Ibrahim seems to be a lonely man, because of his status as a vampire, and like the typical psychological profile of many terrorists, he is alienated from the rest of society. In fact, all Muslims, because they are viewed as innately 'terroristic' in American society are often viewed as aliens, even if they are citizens. This ostracization causes him to fantasize about the lives of his victims, and to create an elaborate, imaginary world that justifies his actions. This is metaphor for how a terrorist, cloistered amongst similar fanatics, creates an elaborate justification for his behaviors. Ibrahim even torturously justifies why taking the life of Lina's unwanted suitor is a blessing:

Ibrahim grimaced. Sidi Ahmed was sure to smell like a slab of mutton forgotten in the back of the icebox, and to taste like a head of cabbage left too long in the sun. And worse, killing him wouldn't really solve Lina's problems. She would be spared the ignominy of an unwarranted beating, of being forced into this man's bed, but her family would still be poorer than fellaheen. Worse, blame for his death might fall on Lina's father, or her brother, or herself even, given the conversation with Beans-and-Rice. And then they would all be thrown out on the street or end up in jail. And if not, the man's son would take over the household, or his wife, and there would be new depredations, or maybe more of the same old ones. He had to admit, no matter what he did, there was no way he could save Lina from the life God had chosen for her.

The reference to "smelling like a slab of mutton" plainly shows that Ibrahim has no desire to eat Sidi Ahmed for personal reasons, just like the reasons that terrorists act in the manner that they do is often self-serving. They may not have jobs, families, or homes, and thus their actions against all of these possessions of others is seen as ideologically and philosophical justified, even though they are really engaged in a personal vendetta against society. This disenfranchised status, in many Western countries, is often the result of prejudice against Muslims that paradoxically makes individuals less fully integrated into society and prone to violence.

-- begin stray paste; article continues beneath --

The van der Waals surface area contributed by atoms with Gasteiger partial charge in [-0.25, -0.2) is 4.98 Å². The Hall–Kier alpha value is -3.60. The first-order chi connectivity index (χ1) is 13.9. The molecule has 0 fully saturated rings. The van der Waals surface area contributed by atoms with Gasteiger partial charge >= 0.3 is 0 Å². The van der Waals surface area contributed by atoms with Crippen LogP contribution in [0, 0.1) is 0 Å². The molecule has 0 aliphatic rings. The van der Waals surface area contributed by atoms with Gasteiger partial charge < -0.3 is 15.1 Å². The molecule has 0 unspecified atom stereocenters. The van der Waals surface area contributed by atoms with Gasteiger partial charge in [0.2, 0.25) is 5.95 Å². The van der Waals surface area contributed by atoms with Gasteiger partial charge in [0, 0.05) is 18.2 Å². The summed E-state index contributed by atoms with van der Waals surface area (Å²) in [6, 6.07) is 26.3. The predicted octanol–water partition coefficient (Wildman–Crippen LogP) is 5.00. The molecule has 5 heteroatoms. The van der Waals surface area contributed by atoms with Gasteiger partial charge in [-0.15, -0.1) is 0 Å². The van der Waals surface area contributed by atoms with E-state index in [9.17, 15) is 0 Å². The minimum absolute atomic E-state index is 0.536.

Ibrahim wants to attack Lina, not really for her own good, but because she will taste better and he wants her sexually, and the only way a vampire can possess a moral woman sexually is by killing her: "He couldn't resist her. So helpless. So defenseless." He wishes to both destroy and protect Lina, all at once. Taylor suggests that the desire to protect and destroy is inherent to the rage of terrorism, and its twisted rationalizations, but the author also implies that terrorists are human beings in the sense that the desire to protect and destroy is woven into the fabric of human emotions. To hate and to love is a common poetic sentiment that has been expressed many, many times, throughout many eras and cultures.

Taylor's use of the science fiction format also allows Taylor, through the perspective of Ibrahim, to make comments on modern day political issues, like the polarization in the Middle East between Arabs and Israelis: "He should go back to Israel, to Palestine, where the pious so often veered into extremism. Muslim or Jewish, he didn't care; both sides were liable to self-righteous fury. If he caught them quickly enough after they turned, they still smelled sweet, and he had no doubt he was preventing murder -- a noble end in itself." Perhaps the most controversial aspect of Taylor's story is that Ibrahim the vampire is concerned about morality, albeit from a warped perspective. He does not believe that vampires will be immortal but that they, like all human beings, will be judged before God eventually. This explains his obsession with when it is 'right' to kill someone. When he yields to his desire and attacks Lina, he is immediately stabbed with remorse, and stops himself, mid-act:"It was a horrible transgression, one he couldn't take back, one he couldn't even begin to atone for," he thinks, reflecting on her innocence. According to the Koran, he knows that it is wrong to harm innocents, and he will be judged harshly as a result.

Yet once again, Taylor shows how the terrorist mindset can use religion to rationalize even apparently evil actions that are expressly forbidden by the Koran. "There is no sin so great that Allah will not forgive it," counsels the holy book for vampires, and Ibrahim begs forgiveness in his heart. Ibrahim cannot bring himself to kill Lina, so he instead converts her to one of the undead, almost like a terrorist converts a new adherent to the cause by infecting his or her mind with radical sentiment. Ibrahim knows that he is dooming Lina to a life of misery but… [END OF PREVIEW] . . . READ MORE